The armed occupation of a US government facility in the western US state of Oregon by a self-styled militia continued Monday as the local sheriff called on protesters to "end this peacefully."

The group late Saturday took over the unoccupied headquarters of Malheur National Wildlife Refuge in Harney County, Oregon, a rural community of 7,000 in the remote south-eastern part of the state.

Ammon Bundy, one of the leaders of the group that now calls itself Citizens for Constitutional Freedom, told media they had occupied the building in a bid to "restore and defend the Constitution" after what they described as abuses by federal authorities.

"We have allowed our federal government to step outside the bounds of the Constitution," he said, arguing that the wildlife refuge claims land not properly ceded by the state of Oregon.

Harney County Sheriff David Ward, who had characterized the protest instead as an attempt by outsiders to spark a movement to overthrow local and federal governments, told militia members was time to leave.

"It's time for you to leave this community, go home to your families, and end this peacefully," he said.

Resentments over federal control of public land have simmered for decades in the country's rural, conservative west, particularly among ranchers and loggers whose businesses require vast amounts of undeveloped land.

Bundy said the occupiers would defend themselves if confronted with force. Federal law enforcement were expected to proceed with caution after an armed standoff led by Bundy's father, rancher Cliven Bundy, in Nevada in 2014.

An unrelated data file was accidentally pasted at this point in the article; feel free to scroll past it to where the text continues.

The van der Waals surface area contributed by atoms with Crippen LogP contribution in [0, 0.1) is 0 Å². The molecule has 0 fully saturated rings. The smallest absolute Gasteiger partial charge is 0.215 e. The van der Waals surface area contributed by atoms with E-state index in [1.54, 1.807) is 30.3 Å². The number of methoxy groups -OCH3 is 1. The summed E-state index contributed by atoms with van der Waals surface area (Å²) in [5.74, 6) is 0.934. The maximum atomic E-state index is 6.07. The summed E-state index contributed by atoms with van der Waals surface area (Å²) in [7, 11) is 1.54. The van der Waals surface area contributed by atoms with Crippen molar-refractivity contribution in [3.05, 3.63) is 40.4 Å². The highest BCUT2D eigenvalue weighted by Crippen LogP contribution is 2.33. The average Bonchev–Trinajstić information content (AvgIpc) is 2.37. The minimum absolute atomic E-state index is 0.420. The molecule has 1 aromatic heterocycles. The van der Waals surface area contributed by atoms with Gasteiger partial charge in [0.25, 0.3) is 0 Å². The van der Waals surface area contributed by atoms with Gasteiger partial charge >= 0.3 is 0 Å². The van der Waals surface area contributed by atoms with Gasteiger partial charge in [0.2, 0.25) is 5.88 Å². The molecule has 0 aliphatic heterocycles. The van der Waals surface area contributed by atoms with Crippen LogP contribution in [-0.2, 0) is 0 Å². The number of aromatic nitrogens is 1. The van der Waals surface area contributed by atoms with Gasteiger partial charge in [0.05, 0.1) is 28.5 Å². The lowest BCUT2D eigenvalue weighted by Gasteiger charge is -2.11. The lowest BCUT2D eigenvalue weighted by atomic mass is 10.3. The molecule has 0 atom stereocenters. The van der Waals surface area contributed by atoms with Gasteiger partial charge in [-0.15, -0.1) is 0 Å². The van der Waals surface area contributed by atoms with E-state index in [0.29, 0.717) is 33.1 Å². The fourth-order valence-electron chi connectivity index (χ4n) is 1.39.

According to news reports Monday, law enforcement had not yet arrived at the remote, rural site or confronted the militia members.

It was unclear how many protesters were at the facility, with news reports putting the number at 15 or 20 and the militia claiming as many as 150.

In a video posted to social media, two men who identified themselves as protesters called on supporters to join them, saying that the more people at the site, the less likely the standoff would turn violent.

"We don't want bloodshed. We all want to make it home to our families, and I believe they want that on the other side as well," Jon Ritzheimer said.

The FBI said late Sunday it was working with state and local law enforcement to "bring a peaceful resolution" to the situation.

The armed occupation split off from a peaceful protest against plans to imprison father and son ranchers Dwight Hammond Jr and Steven Hammond for arson on government land, after a judge determined their previous jail time fell short of federal guidelines.

The Hammonds turned themselves in at a federal prison in California Monday.

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